“If the new baseline is one to two feet higher than what we currently have, it’s a compounding situation,” said Roth. “If you have commercial districts with water-inundation issues, that creates a whole other set of problems and challenges waterfront districts.”
Roth said that replacing parts of the existing infrastructure bit by bit tends to be the state’s modus operandi. But if sea level rise predictions are accurate, infrastructure will eventually have to be permanently moved.
“Moving to new locations, that cost is astronomical,” said Roth.
Sewers and sea level rise
For Larry Cahoon, a professor of marine biology at UNC-Wilmington, examining the effects of sea level rise on infrastructure boils down to one idea: “I and I.”
“Inflow and infiltration,” he said.
Inflow is the water entering a sewer collection system from above, like rainwater. Infiltration is water from the ground leaking into collection pipes through faulty joints. In 2011, Cahoon examined sea level rise’s effect on four waste-treatment sites around Wilmington. He matched the site’s flow data with national rainfall records.
“We found a surprise,” said Cahoon. There was a statistically significant effect of sea level on the flow of sewer systems. “It was not trivial. High tide can vary by half a meter or so, a storm surge could be a meter higher than normal, which produced quite significant effects of half a million gallons of water per day.”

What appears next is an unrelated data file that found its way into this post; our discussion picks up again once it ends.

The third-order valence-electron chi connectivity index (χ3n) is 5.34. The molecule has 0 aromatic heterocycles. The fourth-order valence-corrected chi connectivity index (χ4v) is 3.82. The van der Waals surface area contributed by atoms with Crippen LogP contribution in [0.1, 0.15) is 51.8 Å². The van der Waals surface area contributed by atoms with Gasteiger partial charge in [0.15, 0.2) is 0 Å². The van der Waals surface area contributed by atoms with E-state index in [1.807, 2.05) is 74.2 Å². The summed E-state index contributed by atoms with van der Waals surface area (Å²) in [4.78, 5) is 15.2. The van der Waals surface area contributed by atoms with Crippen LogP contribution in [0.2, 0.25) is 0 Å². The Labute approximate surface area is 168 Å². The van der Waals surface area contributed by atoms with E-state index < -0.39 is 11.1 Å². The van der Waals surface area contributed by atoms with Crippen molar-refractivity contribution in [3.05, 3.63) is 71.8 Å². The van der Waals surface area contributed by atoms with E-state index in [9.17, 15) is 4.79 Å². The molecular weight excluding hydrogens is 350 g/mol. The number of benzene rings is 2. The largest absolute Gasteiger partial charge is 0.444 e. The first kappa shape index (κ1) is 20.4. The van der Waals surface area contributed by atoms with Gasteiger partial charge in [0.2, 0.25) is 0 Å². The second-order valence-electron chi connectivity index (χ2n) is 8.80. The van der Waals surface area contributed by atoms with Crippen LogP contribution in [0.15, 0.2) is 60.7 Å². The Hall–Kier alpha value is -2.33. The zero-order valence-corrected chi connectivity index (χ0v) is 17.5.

In other words, the sewage systems can get easily overwhelmed.
Cahoon also had the wastewater operator at the Carolina Beach plant measure salinity to see if inflow contained sea water during high tide. Salt was there.
“By the time you can see [standing sea water] in the marshes, it’s already in your sewer systems,” said Cahoon. “That’s not a good thing. Sulfur in sea water [and sewage] generate hydrogen sulfide.” He said hydrogen sulfide smells bad and is corrosive, ruining sewer pipes.
“Sewage is nasty stuff,” Cahoon said. “Throw in a little salt, and it’s not good.”
Cahoon is currently collecting data from more than 100 sewer systems along the coast. While he hasn’t yet published his data, he said a number of these systems are showing I and I problems.
For Cahoon, the I and I problem means future development in coastal communities is rife with problems.
“There are serious concerns about extending central sewer systems into low-lying areas,” he said. “It’s going to be more and more problematic with more storms and weather situations.”
Cahoon said central sewer is a “hideously expensive” system, costing taxpayers approximately $1 million per mile of pipe. And, because of sea level rise, it’s a system that’s not working well. He said redoing one county’s sewer system can easily cost taxpayers $1 billion.
“The two allowed waste sites in North Carolina are septic tanks or central sewer,” said Cahoon. “Those two approaches for working and living at the coast aren’t working too well.”
Tom Allen said he’s currently working on the N.C. Coastal Atlas, which tries to share maps and flood information online. The atlas can help smaller communities look at risks flooding poses to infrastructure.
“There are vast differences in the ability of local jurisdictions to do anything,” said Allen. “Wilmington is able to handle things better than scores of small towns and poor counties still trying to discover their vulnerabilities.”